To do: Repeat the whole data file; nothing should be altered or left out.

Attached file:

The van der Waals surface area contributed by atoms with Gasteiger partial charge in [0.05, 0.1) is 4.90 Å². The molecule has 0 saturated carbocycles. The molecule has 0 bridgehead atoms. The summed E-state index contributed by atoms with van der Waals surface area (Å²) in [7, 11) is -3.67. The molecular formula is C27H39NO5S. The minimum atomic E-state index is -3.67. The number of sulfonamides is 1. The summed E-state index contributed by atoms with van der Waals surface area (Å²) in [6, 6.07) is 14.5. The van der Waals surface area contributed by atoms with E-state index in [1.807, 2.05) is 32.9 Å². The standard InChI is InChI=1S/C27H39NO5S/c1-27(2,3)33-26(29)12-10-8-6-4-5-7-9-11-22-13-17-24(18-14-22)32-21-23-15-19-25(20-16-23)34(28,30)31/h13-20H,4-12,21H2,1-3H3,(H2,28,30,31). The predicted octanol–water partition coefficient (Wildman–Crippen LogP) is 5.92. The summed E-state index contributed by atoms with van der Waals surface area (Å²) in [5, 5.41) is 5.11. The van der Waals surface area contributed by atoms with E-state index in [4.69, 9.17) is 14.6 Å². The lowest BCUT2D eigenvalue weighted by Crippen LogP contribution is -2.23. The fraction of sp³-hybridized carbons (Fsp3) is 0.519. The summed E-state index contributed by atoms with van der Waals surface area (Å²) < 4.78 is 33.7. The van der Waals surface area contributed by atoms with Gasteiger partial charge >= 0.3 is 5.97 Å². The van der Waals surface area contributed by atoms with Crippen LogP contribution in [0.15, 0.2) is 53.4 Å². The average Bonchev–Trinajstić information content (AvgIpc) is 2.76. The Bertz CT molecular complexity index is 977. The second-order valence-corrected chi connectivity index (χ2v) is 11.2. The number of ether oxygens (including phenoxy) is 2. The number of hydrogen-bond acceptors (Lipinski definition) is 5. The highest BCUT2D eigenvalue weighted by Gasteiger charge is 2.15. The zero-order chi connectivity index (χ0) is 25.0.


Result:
The van der Waals surface area contributed by atoms with Gasteiger partial charge in [0.05, 0.1) is 4.90 Å². The molecule has 0 saturated carbocycles. The molecule has 0 bridgehead atoms. The summed E-state index contributed by atoms with van der Waals surface area (Å²) in [7, 11) is -3.67. The molecular formula is C27H39NO5S. The minimum atomic E-state index is -3.67. The number of sulfonamides is 1. The summed E-state index contributed by atoms with van der Waals surface area (Å²) in [6, 6.07) is 14.5. The van der Waals surface area contributed by atoms with E-state index in [1.807, 2.05) is 32.9 Å². The standard InChI is InChI=1S/C27H39NO5S/c1-27(2,3)33-26(29)12-10-8-6-4-5-7-9-11-22-13-17-24(18-14-22)32-21-23-15-19-25(20-16-23)34(28,30)31/h13-20H,4-12,21H2,1-3H3,(H2,28,30,31). The predicted octanol–water partition coefficient (Wildman–Crippen LogP) is 5.92. The summed E-state index contributed by atoms with van der Waals surface area (Å²) in [5, 5.41) is 5.11. The van der Waals surface area contributed by atoms with E-state index in [4.69, 9.17) is 14.6 Å². The lowest BCUT2D eigenvalue weighted by Crippen LogP contribution is -2.23. The fraction of sp³-hybridized carbons (Fsp3) is 0.519. The summed E-state index contributed by atoms with van der Waals surface area (Å²) < 4.78 is 33.7. The van der Waals surface area contributed by atoms with Gasteiger partial charge >= 0.3 is 5.97 Å². The van der Waals surface area contributed by atoms with Crippen LogP contribution in [0.15, 0.2) is 53.4 Å². The average Bonchev–Trinajstić information content (AvgIpc) is 2.76. The Bertz CT molecular complexity index is 977. The second-order valence-corrected chi connectivity index (χ2v) is 11.2. The number of ether oxygens (including phenoxy) is 2. The number of hydrogen-bond acceptors (Lipinski definition) is 5. The highest BCUT2D eigenvalue weighted by Gasteiger charge is 2.15. The zero-order chi connectivity index (χ0) is 25.0.